CIAA few examples of aeroplane types and their corresponding Navajo code words.

By the end of the war, the code had been expanded from an initial 211 words to over 600 words, which the code talkers all committed to memory. Here’s a complete list of all code words that had been developed by war’s end.

Source:The White House Press Office, CIA

After completing all the necessary training, the code talkers were shipped out to the Pacific Theatre, where 15 code talkers were dropped off for their first battle at Guadalcanal on August 25, 1942 with the 1st Marine Corps.

Anonymous/Department of Defence via APUS forces landing on Guadalcanal in the West Pacific to seize it from the Japanese Empire in 1942.

Sources: Newsweek,

The White House Press Office

The Japanese failed to break the Navajos’ code at Guadalcanal, and the Marine Corps was impressed by their performance. After Guadalcanal, Navajo code talkers were deployed in every single operation the Marine Corps participated in in the Pacific Theatre.

The National ArchivesNavajo code talkers Henry Bake and George Kirk in 1943

Sources: Newsweek,

The White House Press Office

During the infamous Battle of Iwo Jima in early 1945, 800 coded messages were transmitted between code talkers without a single mistake. Major Howard Connor said later, “Were it not for the Navajos, the Marines would never have taken Iwo Jima.”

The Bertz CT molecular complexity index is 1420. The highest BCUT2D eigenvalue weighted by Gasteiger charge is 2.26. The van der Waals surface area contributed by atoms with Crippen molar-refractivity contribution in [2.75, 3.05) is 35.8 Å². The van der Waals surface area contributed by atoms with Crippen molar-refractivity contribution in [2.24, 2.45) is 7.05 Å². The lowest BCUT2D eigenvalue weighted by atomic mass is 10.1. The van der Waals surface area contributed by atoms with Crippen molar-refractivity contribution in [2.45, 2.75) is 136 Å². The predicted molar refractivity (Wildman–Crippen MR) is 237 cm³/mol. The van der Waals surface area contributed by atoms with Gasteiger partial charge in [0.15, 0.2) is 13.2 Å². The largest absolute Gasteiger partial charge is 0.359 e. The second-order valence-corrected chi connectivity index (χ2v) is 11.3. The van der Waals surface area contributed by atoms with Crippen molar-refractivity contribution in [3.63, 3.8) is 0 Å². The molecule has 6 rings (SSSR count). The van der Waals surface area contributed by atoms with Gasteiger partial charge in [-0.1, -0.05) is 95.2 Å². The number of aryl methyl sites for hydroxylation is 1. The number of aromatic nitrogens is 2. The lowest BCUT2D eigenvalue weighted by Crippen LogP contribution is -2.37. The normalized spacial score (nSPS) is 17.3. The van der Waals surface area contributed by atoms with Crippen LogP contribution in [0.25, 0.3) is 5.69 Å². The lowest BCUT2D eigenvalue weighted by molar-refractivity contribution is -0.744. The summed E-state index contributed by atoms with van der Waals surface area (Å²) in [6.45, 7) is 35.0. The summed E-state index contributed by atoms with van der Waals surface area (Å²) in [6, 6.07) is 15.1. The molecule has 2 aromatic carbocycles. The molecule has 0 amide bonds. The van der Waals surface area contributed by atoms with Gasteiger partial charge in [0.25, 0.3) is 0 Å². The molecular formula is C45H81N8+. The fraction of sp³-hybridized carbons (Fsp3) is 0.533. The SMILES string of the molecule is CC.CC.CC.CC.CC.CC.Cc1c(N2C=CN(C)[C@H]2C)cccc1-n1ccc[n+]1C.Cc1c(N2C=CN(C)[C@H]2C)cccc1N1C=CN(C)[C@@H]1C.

Sources: Newsweek,

The White House Press Office

The activities of the code talkers during World War II were kept secret from the public until 1968. In 1982, Ronald Reagan established Navajo Code Talkers Day on August 14, and in 2001, the original 29 code talkers received Congressional Gold Medals for their service.

Sources: Newsweek

Every code talker at Monday’s event carried out acts of heroism during the war.

97-year-old Fleming Begaye Sr. was a code talker at the Battles of Tarawa where his landing vessel was destroyed, forcing him to swim to shore to avoid death. If that wasn’t enough, he also suffered injuries at the Battle of Tinian, and spent a year in a naval hospital.

Source: The White House Press Office

Thomas Begay served at the Battle of Iwo Jima in 1945 where he was a code talker with the 5th Marine Division. He later enlisted in the US Army and served at the Battle of Chosin in the Korean War.

Source: The White House Press Office

90-year-old Peter MacDonald enlisted when he was only 15 years old in 1944. He served first in Guam and then in northern China, where his division and two others forced the last Japanese forces still fighting in the Pacific to surrender on October 24, 1945.

MacDonald is the president of the last 14 surviving code talkers from World War II.

Source: The White House Press Office

At Monday’s event, Peter MacDonald said his goal is to create a national Navajo Code Talker Museum to remember how he his fellow veterans used their unique cultural background to help America win the Second World War.

Alex Wong/Getty ImagesNavajo veterans of the Battle of Iwo Jima remember the battle on its 65th anniversary in 2010.

MacDonald said he felt it was vital for the code talker museum to be built.

“Why?” MacDonald asked the crowed at Monday’s event. “Because what we did truly represents who we are as Americans. America, we know, is composed of diverse community. We have different languages, different skills, different talents, and different religion. But when our way of life is threatened, like the freedom and liberty that we all cherish, we come together as one. And when we come together as one, we are invincible. We cannot be defeated.”